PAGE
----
The second thing to note is that Solomon doesn’t overestimate himself. He asks God in humility. He asks for the Lord God’s help right at the beginning of his responsibilities as king of Israel. He says at the end of our text, For who is able to govern this your great people?  He accepts that he can’t do his task of governing the people of God properly without the Lord God’s help. Oh, he could have reacted so differently to being anointed king of Israel. He was just over 20 years of age. That highest position as king over those people could have gone to his head right away. He could have figured he didn’t need any help, that he could tackle everything on his own, that he would do things his way and everybody had better listen to him. That can happen when someone is given greater responsibilities, can’t it? You just get a higher position at your work and you walk around as if you’re going to show everybody now how this job is supposed to be done. Or you’re new parents and you’re sure you’re at least going to be better parents than your own parents. You just get your driver’s license and you drive 130 kilometers an hour and figure you can handle it, you’ll never cause an accident. But Solomon prays to God for wisdom right at the beginning of his kingship. And that in itself already shows us that he was humble, that he didn't overestimate his own wisdom.  It teaches us to think, Don’t overestimate yourself! Don’t be blind to your dependence on God who has everything in His hands. Be humbly dependent on the Lord God!

It could also be the other way around, namely, that you feel inadequate. Like when you got that big promotion, or when you became parent for the first time, you didn't feel up to the task. Maybe you thought, something like Solomon, Will I be able to handle this? But things went OK and over time you just assumed that you had it all in hand. You lost your dependence on the Lord. And then you prayed less or maybe not at all. You leave home for work and get behind the steering wheel of your car. And you come home again after work and step in the door. And you just presume that it’ll all go fine at work and on the road. You have then lost your dependence on God. You pray less and less about those things until you maybe just forget to ask God for wisdom and protection altogether.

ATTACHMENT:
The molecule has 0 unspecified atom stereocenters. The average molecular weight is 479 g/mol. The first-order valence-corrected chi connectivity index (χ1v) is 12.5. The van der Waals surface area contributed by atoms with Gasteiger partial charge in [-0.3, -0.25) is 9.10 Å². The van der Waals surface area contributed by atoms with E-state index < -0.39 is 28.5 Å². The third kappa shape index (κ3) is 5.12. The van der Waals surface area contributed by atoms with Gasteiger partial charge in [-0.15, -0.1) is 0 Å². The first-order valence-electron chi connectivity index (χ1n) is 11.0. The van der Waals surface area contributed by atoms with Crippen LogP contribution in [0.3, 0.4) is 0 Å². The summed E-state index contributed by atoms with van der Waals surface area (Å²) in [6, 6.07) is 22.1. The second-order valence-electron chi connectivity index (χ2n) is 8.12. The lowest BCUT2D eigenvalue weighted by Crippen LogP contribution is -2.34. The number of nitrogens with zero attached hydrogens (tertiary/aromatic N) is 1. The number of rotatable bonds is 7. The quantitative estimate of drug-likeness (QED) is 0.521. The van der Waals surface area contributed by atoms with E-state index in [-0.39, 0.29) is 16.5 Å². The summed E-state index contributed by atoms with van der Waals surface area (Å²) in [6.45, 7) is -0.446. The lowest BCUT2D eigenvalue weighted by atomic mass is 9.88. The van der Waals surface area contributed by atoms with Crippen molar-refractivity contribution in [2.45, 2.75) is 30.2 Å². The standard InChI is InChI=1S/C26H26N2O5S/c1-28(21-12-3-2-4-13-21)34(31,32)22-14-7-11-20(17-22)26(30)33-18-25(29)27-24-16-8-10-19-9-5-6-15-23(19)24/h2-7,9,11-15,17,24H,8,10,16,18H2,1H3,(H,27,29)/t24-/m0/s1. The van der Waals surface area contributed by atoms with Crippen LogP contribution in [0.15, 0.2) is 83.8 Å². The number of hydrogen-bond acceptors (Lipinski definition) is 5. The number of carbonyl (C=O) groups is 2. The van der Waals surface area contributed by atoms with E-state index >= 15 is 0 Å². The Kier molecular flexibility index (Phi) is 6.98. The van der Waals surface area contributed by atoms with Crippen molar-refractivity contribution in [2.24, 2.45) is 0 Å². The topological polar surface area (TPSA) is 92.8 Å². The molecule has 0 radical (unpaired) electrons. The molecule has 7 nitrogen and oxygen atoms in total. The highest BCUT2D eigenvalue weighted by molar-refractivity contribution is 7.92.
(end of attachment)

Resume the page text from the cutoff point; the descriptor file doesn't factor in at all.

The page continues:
But Solomon’s request shows us that we need humbly look to God for that protection and guidance every day again. Sometimes the Lord reminds us of our dependence on Him and our need to look to Him when something goes wrong at work or on the road. And you think, This could have gone terribly wrong. And then you realize again how dependent you are on the Lord God. And you pray again. But do you still feel that dependence a week later, or a month later, or a year later? And do you still humbly ask Him to watch over you and help you in your responsibilities?

The third thing that comes to the fore in thinking about how Solomon asks the Lord God for wisdom to govern His people is that he actually doesn’t actually ask for something for himself, but for something that would be of benefit for God’s Kingdom. He could have asked for wealth and celebrity and long life. But no, he asked for an understanding mind because that would benefit God’s people and Kingdom. And see, that’s asking the Lord God in faith. That's fruit of faith in and love for the Lord God and His Kingdom and church – that you pray for things with which you can serve God’s kingdom and be of help to the citizens of that kingdom. And that you pray for and look for training and later for work with which you can help others and serve God’s kingdom. And that you ask that you can do that to the best of your ability at your present place of employment. Lord, help me to be a testimony to you and your grace at my school or college. Help me to see where I can help others and promote your Kingdom at my work. Help me to not be a stumbling block to my children but to be a good parent and to show your love and care to them so they have everything they need to love and serve you too. Help me to be of service to your Kingdom today.